Community support ensures that engineering projects benefit more than just UAH students

Aaron Mashburn, Charles Box, Alex Mitchell, and David Haynes and Lauren Vandiver

Students in UAH’s Electrical Engineering Senior Design Course work on projects with the support of community partners like TVA. Here, TVA’s Government Relations Program Manager Lauren Vandiver presents a check to course instructor Dennis Hite while members of Next Step (l-r: Aaron Mashburn, Charles Box, Alex Mitchell, and David Haynes) look on.

Michael Mercier | UAH

Students in the Electrical Engineering Senior Design Course at The University of Alabama in Huntsville (UAH) are challenged to design, construct, test, and evaluate technical projects that demonstrate their grasp of the theory, knowledge, and skills they’ve accrued over their academic career as majors in the Department of Electrical and Computer Engineering. Throughout the process, they must also address any economic, ethical, legal, safety, and manufacturing constraints while at the same time ensuring that the project is both socially beneficial and environmentally friendly.

"The students in the course are evaluated on their engineering design accomplishments based on their research abilities, their problem-solving and decision-making skills, their technical and design skills, their oral and written communications abilities, how well they function as a team, and other project deliverables, all of which make complex design problems/projects supported by local industry crucial to the process," says Dennis Hite, one of the course’s instructors. "The projects are then showcased at events such as UAH’s Discovery Days for prospective students and the College of Engineering’s Open House to generate interest in the science, technology, engineering, and math, or STEM, fields."

Because of their complexity, several of these projects – including a metal detecting vehicle and a rover with a robotic arm – are ongoing, spanning successive cohorts of seniors. This year’s class opted to take them on once more, with Ethan Swinea, Justin Oakley, Stacy Coggin, and Kyle Kennedy joining forces as Team S.O.C.K. to upgrade the metal detecting vehicle, and Charles Box, David Haynes, Aaron Mashburn, and Alex Mitchell teaming up as Next Step to redesign the rover.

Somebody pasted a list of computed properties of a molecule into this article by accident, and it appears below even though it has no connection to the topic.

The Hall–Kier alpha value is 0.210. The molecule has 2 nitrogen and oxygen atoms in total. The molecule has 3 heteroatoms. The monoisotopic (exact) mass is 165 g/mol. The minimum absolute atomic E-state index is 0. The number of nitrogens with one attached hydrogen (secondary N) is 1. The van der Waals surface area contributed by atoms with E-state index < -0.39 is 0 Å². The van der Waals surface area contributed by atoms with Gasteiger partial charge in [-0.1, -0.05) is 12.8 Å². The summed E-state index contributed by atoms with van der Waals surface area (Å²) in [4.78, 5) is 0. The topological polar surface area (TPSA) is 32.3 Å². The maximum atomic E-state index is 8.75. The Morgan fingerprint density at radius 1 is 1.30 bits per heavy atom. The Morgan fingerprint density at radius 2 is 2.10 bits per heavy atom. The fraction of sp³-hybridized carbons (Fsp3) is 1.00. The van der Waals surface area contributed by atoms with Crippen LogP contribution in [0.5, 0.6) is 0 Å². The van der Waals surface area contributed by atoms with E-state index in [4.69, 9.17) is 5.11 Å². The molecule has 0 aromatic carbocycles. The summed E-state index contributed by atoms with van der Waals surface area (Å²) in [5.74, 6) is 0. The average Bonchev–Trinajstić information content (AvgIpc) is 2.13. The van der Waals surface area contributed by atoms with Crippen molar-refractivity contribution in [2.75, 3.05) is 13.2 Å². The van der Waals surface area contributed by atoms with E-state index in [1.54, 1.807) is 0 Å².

"The problems with the existing vehicle design included multiple battery sources, a metal detection system that provided an audible notification that was not very noticeable, and a restricted range due to live-video streaming capabilities requiring connection to a local Wi-Fi network," says Team S.O.C.K.’s Swinea. "All of these problems provided motivation to initiate an upgrade and improve the vehicle’s capabilities."

As for the rover, the team suspected that the iterations it had undergone over the years had negatively affected operating conditions for the end user. "The control scheme for the rover involved the use of two Android smartphones running two separate mobile applications that controlled the arm and drive train," explains Next Step’s Box. "The control hardware was in a similar state. A relatively simple rover design was controlled by three microcontrollers, which wasted a vast amount processing power and usable space." Added to the team’s other concerns, like faulty wiring and a bulky frame, and it was clear the rover was suffering from "overall awkward operations of the system and a negative visual appearance."

To fix their respective projects, the team began by breaking the workload into individual tasks, from improving the existing design, hardware, and software to testing and troubleshooting their improvements. And to fund their respective projects, the team relied on the support of community partners like Dynetics and the Tennessee Valley Authority, which recently unveiled a new vision focused on service to the region.

"TVA recognizes that STEM education is critical to a brighter future in key fields that are core to our mission – energy, environment and economic development," says Lauren Vandiver, TVA’s Government Relations Program Manager, adding that these particular projects have an added appeal because of their intended use in a variety of outreach efforts. "We are pleased to partner with the Department of Electrical and Computer Engineering to advance educational opportunities for the future workforce and build a pipeline of employees for TVA and other businesses in the Valley."

In the end, both teams proved worthy of the challenge. Team S.O.C.K. introduced a new metal detecting circuit that both lights up and emits an audible notification when metal is detected, in addition to replacing the controller with a Bluetooth version with a device clip to hold the operator’s phone. And Next Step was able to make significant improvements in its ease of operation, consolidation of parts, increased efficiency of hardware and software, and modularity. Not only will this allow for "potential additions to the rover’s features and function by future seniors," says Box, but it also ensures that both projects will be able to successfully execute their mission of "inspiring students and young people to pursue a science or engineering education from UAH."


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